Detroit in the heady days of 1999 was a town overflowing with electrifying and energetic bands. If one outfit seemed poised above the others to “make it”, the odds-on bet was the Go. Freshly signed to the revered indie label Sub Pop with a clutch of killer songs itching to be laid to tape, their live show was truly thrilling and all the constellations seemed perfectly aligned for their ascendence. Led by band mainstays Bobby Harlow (lead vocals), John Krautner (rhythm guitar) and Marc Fellis (drums) a& rounded out by dear friends Dave Buick (bass) and Jack White (lead guitar) they tracked their debut LP Whatcha Doin’ early in the year and by the time it was released in September, multiple line-up changes piled up and momentum seemed to have dissipated. If ever there was a cult record from the genre, the city, the era…Whatcha Doin is it. Produced and mixed by Matthew Smith (best known for his work in Detroit psychedelic pop stalwarts Outrageous Cherry), the sounds captured in the studio were an impressionist distillation of the band’s songwriting prowess. While responsible for helping garner the band’s badass rock and roll reputation, there was sentiment amongst some that the stylistic mixing decisions on the as-released LP eschewed the band’s in-person ferocity and ultimately kept the album from catching on to a wider audience.
For years, there were disagreements, concessions, shelved albums, joint tours, buried hatchets, and confusion as to who in the hell even possessed the original master tapes. But now Third Man Records, in conjunction with Sub Pop, is proud to present the 20th anniversary remix of Whatcha Doin.
Working directly from the original reel-to-reel tapes, Jack White hunkered down in his Third Man Studio in Nashville with skilled engineer Bill Skibbe (The Kills, Franz Ferdinand, Black Keys) at the knobs and with additional insight from bandmate Dave Buick, these new mixes of Whatcha Doin breathe a fresh, powerful life into the already-strong songs. Utilizing the creme de la creme of studio gear unavailable to the band back in 1999, the likes of Fairchild compressors and Neve consoles helped to crank the album into overdrive. While the original album release utilized takes of the tracks “Meet Me at the Movies” and “You Can Get High” that were early, quasi-demos laid down at White’s Detroit home, this reissues dusts off the previously unheard studio versions of those tunes, of which White describes “…Movies” as “up until that point, my favorite guitar solo I had ever recorded.” Ultimately incorporating a handful of mix suggestions from Bobby Harlow, the end product is a revelation into the true power this line-up of the Go held in the brief 8-month span they were together. Pressed on “Summer Sun” colored vinyl at Third Man Pressing in the Cass Corridor, Detroit.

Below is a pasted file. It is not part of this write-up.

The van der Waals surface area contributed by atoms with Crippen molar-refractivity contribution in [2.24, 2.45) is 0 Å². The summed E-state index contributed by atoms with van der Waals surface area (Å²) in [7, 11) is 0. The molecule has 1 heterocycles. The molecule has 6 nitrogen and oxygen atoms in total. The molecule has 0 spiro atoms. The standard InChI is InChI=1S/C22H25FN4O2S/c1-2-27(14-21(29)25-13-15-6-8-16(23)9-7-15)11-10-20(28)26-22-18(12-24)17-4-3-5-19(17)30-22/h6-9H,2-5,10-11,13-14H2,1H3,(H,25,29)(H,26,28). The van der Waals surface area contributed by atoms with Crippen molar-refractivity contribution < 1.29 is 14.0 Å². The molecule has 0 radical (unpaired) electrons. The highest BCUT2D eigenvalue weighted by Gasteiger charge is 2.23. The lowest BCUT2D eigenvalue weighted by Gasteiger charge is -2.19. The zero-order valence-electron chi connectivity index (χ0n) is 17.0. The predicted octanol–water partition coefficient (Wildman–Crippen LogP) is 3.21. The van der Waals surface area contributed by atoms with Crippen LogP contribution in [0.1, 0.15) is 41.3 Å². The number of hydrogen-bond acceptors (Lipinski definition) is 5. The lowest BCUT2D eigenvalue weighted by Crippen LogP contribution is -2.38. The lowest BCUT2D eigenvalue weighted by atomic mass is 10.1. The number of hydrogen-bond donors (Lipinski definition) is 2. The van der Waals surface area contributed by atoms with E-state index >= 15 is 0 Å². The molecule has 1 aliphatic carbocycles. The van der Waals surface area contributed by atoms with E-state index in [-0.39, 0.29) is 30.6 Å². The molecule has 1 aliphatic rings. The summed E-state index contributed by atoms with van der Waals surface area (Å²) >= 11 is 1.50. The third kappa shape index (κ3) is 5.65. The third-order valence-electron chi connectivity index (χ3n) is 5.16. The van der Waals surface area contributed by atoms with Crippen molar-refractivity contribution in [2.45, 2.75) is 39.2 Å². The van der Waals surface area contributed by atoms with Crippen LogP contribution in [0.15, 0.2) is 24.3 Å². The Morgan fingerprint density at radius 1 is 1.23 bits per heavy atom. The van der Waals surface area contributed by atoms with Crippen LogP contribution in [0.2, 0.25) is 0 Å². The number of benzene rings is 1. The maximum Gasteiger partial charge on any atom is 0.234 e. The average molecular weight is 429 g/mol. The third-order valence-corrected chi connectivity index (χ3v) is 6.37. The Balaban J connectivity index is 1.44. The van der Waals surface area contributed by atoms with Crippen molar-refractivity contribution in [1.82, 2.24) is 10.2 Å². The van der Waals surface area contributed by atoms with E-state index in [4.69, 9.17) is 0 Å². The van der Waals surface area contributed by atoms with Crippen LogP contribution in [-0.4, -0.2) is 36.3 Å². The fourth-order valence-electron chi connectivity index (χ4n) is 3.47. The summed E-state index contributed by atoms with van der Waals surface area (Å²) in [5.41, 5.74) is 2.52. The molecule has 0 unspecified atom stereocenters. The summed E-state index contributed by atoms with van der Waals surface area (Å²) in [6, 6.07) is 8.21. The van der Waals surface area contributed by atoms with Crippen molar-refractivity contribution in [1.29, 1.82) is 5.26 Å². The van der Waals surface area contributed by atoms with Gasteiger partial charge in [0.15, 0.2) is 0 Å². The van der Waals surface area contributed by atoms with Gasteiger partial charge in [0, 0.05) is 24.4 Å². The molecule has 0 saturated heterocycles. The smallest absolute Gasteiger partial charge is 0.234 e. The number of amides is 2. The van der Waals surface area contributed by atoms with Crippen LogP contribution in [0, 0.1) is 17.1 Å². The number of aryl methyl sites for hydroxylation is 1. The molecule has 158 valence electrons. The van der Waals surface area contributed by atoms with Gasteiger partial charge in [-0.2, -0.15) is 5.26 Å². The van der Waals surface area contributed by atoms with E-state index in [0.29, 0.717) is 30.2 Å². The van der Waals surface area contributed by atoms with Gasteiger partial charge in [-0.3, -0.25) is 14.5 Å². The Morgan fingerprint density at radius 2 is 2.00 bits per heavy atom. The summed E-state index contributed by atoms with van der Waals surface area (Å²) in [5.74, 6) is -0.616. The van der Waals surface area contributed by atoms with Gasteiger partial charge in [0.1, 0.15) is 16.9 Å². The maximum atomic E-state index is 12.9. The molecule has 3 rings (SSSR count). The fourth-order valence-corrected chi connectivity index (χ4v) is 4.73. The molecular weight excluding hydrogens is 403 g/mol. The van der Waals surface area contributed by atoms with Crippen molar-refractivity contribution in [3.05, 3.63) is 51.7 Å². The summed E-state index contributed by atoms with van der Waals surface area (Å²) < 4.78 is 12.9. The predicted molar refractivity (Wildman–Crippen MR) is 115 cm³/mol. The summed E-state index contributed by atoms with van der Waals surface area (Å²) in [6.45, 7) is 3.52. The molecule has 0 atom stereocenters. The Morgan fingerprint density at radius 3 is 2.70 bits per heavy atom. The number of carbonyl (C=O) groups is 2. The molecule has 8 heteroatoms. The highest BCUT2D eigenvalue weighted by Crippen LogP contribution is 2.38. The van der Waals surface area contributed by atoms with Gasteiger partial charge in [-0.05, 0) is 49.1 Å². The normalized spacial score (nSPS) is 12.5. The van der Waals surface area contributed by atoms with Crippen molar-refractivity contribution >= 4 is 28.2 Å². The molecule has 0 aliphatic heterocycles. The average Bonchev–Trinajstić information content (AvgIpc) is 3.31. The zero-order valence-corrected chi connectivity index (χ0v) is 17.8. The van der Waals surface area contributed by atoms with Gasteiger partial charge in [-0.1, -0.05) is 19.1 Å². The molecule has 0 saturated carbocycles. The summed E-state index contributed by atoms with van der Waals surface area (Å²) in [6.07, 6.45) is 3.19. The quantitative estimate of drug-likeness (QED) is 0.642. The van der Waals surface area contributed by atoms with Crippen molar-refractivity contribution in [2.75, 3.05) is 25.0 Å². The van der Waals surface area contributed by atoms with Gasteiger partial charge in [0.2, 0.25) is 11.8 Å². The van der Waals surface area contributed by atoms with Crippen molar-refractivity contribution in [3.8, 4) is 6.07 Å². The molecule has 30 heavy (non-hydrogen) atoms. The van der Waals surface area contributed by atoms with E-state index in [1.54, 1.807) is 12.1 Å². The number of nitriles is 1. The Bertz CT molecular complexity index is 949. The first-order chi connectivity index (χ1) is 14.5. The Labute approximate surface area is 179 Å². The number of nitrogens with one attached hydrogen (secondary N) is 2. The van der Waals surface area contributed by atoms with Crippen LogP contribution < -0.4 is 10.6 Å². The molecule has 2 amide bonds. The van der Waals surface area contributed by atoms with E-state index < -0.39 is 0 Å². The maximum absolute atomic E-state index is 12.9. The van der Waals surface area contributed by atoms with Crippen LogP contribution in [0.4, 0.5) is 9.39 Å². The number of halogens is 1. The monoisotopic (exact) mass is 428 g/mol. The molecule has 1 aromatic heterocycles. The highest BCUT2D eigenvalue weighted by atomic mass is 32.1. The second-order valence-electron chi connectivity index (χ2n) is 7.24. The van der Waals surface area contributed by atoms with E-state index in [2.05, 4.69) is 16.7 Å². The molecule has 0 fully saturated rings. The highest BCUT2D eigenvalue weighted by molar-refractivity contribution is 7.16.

Pulled from deep within White’s temperature controlled tape vault is a pre-studio run-through of all the tracks that would end up featured on Whatcha Doin. Recorded in the band’s de facto rehearsal space of the 3rd floor attic of White’s Southwest Detroit home (whereas the previous demos were recorded in the ground floor living room), the Ferdinand Attic Demos are a raw, unfiltered view of the band woodshedding before stepping into the clock-is-ticking confines of a traditional studio. Tacked on the end of the disc is a charming, work-in-progress that wonderfully documents the germination of the Harlow/White collaboration “Time For Moon.” Pressed on “Mottled Carpet Remnant” colored vinyl (in celebration of the flooring in said attic) at Third Man Pressing in Detroit.
Additionally, while cataloging the original studio tapes, previously overlooked alternate takes of both “Keep on Trash” and “Time For Moon” were uncovered. Spiffed up & given the remix treatment, they are the perfect companion 7″ single here, leaving no stone unturned in sharing the path these five guys blazed two decades ago.
To top it all off, the Go was quite fortunate to be captured by two of the best photographers in all of Detroit during their 1999 heyday. Unearthed for this anniversary, Patrick Pantano’s striking black-and-white live snaps are wonderfully juxtaposed with his unremembered-by-all-involved photos of the band in the studio during the recording of Whatcha Doin. Furthermore, Doug Coombe’s arresting, stark shots of the band should already be familiar to Vault subscribers via the cover of their Live at the Gold Dollar LP from Vault package 27, we’ve pulled more from his archive and compile them all together for the softcover photo book collection of The Go in Black and White.
Deep dives into brief inspirational moments with exploratory abandon was the main impetus behind the creation of the Vault ten (!) years ago and we can’t think of a more apt collection to help celebrate that milestone. Find all the relevant info at thirdmanrecords.com/vault